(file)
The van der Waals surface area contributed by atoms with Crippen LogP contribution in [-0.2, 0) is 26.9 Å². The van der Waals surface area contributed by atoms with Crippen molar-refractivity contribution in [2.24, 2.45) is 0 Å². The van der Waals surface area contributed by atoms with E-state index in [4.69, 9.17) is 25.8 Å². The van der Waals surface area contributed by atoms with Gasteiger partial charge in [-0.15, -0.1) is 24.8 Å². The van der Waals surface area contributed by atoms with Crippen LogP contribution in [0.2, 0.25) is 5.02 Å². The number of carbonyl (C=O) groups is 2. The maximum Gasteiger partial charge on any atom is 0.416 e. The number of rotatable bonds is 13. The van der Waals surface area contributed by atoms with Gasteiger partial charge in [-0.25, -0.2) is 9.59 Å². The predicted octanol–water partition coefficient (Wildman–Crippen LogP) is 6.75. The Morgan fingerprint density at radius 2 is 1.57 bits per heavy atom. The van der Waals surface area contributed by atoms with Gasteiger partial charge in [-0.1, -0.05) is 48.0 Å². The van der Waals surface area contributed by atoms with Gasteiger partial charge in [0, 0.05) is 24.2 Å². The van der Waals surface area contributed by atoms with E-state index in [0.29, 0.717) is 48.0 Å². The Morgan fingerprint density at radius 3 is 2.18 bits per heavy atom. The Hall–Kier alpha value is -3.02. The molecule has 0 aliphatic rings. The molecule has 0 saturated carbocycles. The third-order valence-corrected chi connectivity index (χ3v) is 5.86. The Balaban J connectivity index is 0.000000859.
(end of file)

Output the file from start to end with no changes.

The van der Waals surface area contributed by atoms with Crippen LogP contribution in [-0.2, 0) is 26.9 Å². The van der Waals surface area contributed by atoms with Crippen molar-refractivity contribution in [2.24, 2.45) is 0 Å². The van der Waals surface area contributed by atoms with E-state index in [4.69, 9.17) is 25.8 Å². The van der Waals surface area contributed by atoms with Gasteiger partial charge in [-0.15, -0.1) is 24.8 Å². The van der Waals surface area contributed by atoms with Crippen LogP contribution in [0.2, 0.25) is 5.02 Å². The number of carbonyl (C=O) groups is 2. The maximum Gasteiger partial charge on any atom is 0.416 e. The number of rotatable bonds is 13. The van der Waals surface area contributed by atoms with Gasteiger partial charge in [-0.25, -0.2) is 9.59 Å². The predicted octanol–water partition coefficient (Wildman–Crippen LogP) is 6.75. The Morgan fingerprint density at radius 2 is 1.57 bits per heavy atom. The van der Waals surface area contributed by atoms with Gasteiger partial charge in [-0.1, -0.05) is 48.0 Å². The van der Waals surface area contributed by atoms with Gasteiger partial charge in [0, 0.05) is 24.2 Å². The van der Waals surface area contributed by atoms with E-state index in [0.29, 0.717) is 48.0 Å². The Morgan fingerprint density at radius 3 is 2.18 bits per heavy atom. The Hall–Kier alpha value is -3.02. The molecule has 0 aliphatic rings. The molecule has 0 saturated carbocycles. The third-order valence-corrected chi connectivity index (χ3v) is 5.86. The Balaban J connectivity index is 0.000000859.